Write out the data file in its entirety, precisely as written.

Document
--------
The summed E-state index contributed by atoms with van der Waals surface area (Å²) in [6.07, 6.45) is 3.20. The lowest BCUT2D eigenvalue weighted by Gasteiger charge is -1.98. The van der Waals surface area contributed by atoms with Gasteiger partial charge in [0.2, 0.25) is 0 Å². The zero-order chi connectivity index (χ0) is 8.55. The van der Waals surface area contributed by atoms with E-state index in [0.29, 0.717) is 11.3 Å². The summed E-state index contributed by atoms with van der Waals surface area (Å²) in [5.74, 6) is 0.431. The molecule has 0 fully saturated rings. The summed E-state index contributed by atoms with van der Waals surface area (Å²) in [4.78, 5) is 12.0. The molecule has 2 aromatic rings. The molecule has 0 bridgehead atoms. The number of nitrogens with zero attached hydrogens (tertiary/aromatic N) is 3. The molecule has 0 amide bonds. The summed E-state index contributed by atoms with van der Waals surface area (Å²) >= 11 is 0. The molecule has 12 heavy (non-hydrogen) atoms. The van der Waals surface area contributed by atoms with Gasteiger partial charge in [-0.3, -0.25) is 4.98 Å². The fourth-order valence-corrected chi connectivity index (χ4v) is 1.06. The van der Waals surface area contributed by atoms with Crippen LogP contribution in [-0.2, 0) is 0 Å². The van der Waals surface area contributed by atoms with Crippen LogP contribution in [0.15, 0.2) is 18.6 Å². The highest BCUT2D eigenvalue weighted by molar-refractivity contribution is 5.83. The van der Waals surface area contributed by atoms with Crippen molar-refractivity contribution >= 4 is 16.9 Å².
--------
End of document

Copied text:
The summed E-state index contributed by atoms with van der Waals surface area (Å²) in [6.07, 6.45) is 3.20. The lowest BCUT2D eigenvalue weighted by Gasteiger charge is -1.98. The van der Waals surface area contributed by atoms with Gasteiger partial charge in [0.2, 0.25) is 0 Å². The zero-order chi connectivity index (χ0) is 8.55. The van der Waals surface area contributed by atoms with E-state index in [0.29, 0.717) is 11.3 Å². The summed E-state index contributed by atoms with van der Waals surface area (Å²) in [5.74, 6) is 0.431. The molecule has 0 fully saturated rings. The summed E-state index contributed by atoms with van der Waals surface area (Å²) in [4.78, 5) is 12.0. The molecule has 2 aromatic rings. The molecule has 0 bridgehead atoms. The number of nitrogens with zero attached hydrogens (tertiary/aromatic N) is 3. The molecule has 0 amide bonds. The summed E-state index contributed by atoms with van der Waals surface area (Å²) >= 11 is 0. The molecule has 12 heavy (non-hydrogen) atoms. The van der Waals surface area contributed by atoms with Gasteiger partial charge in [-0.3, -0.25) is 4.98 Å². The fourth-order valence-corrected chi connectivity index (χ4v) is 1.06. The van der Waals surface area contributed by atoms with Crippen LogP contribution in [-0.2, 0) is 0 Å². The van der Waals surface area contributed by atoms with Crippen LogP contribution in [0.15, 0.2) is 18.6 Å². The highest BCUT2D eigenvalue weighted by molar-refractivity contribution is 5.83. The van der Waals surface area contributed by atoms with Crippen molar-refractivity contribution >= 4 is 16.9 Å².